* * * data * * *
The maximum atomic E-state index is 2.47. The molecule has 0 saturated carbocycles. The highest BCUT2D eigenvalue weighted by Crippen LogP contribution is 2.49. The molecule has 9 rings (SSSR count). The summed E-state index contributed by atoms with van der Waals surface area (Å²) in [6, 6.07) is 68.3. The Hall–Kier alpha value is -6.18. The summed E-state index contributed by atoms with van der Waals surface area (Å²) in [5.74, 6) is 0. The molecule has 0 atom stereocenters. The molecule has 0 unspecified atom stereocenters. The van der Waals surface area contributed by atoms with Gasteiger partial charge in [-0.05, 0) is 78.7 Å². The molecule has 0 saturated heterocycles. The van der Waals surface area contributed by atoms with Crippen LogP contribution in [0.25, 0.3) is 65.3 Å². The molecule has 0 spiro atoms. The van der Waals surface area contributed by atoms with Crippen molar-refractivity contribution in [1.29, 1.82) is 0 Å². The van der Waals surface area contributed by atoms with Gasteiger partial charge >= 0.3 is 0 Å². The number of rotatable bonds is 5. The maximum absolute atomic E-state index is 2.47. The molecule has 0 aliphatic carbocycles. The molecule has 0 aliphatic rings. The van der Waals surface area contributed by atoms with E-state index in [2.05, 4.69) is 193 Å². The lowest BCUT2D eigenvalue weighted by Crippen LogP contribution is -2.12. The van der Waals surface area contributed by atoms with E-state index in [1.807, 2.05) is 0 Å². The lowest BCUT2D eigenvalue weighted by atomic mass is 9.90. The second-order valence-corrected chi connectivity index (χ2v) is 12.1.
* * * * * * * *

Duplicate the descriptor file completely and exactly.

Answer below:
The maximum atomic E-state index is 2.47. The molecule has 0 saturated carbocycles. The highest BCUT2D eigenvalue weighted by Crippen LogP contribution is 2.49. The molecule has 9 rings (SSSR count). The summed E-state index contributed by atoms with van der Waals surface area (Å²) in [6, 6.07) is 68.3. The Hall–Kier alpha value is -6.18. The summed E-state index contributed by atoms with van der Waals surface area (Å²) in [5.74, 6) is 0. The molecule has 0 atom stereocenters. The molecule has 0 unspecified atom stereocenters. The van der Waals surface area contributed by atoms with Gasteiger partial charge in [-0.05, 0) is 78.7 Å². The molecule has 0 saturated heterocycles. The van der Waals surface area contributed by atoms with Crippen LogP contribution in [0.25, 0.3) is 65.3 Å². The molecule has 0 spiro atoms. The van der Waals surface area contributed by atoms with Crippen molar-refractivity contribution in [1.29, 1.82) is 0 Å². The van der Waals surface area contributed by atoms with Gasteiger partial charge >= 0.3 is 0 Å². The number of rotatable bonds is 5. The maximum absolute atomic E-state index is 2.47. The molecule has 0 aliphatic carbocycles. The molecule has 0 aliphatic rings. The van der Waals surface area contributed by atoms with E-state index in [2.05, 4.69) is 193 Å². The lowest BCUT2D eigenvalue weighted by Crippen LogP contribution is -2.12. The van der Waals surface area contributed by atoms with E-state index in [1.807, 2.05) is 0 Å². The lowest BCUT2D eigenvalue weighted by atomic mass is 9.90. The second-order valence-corrected chi connectivity index (χ2v) is 12.1.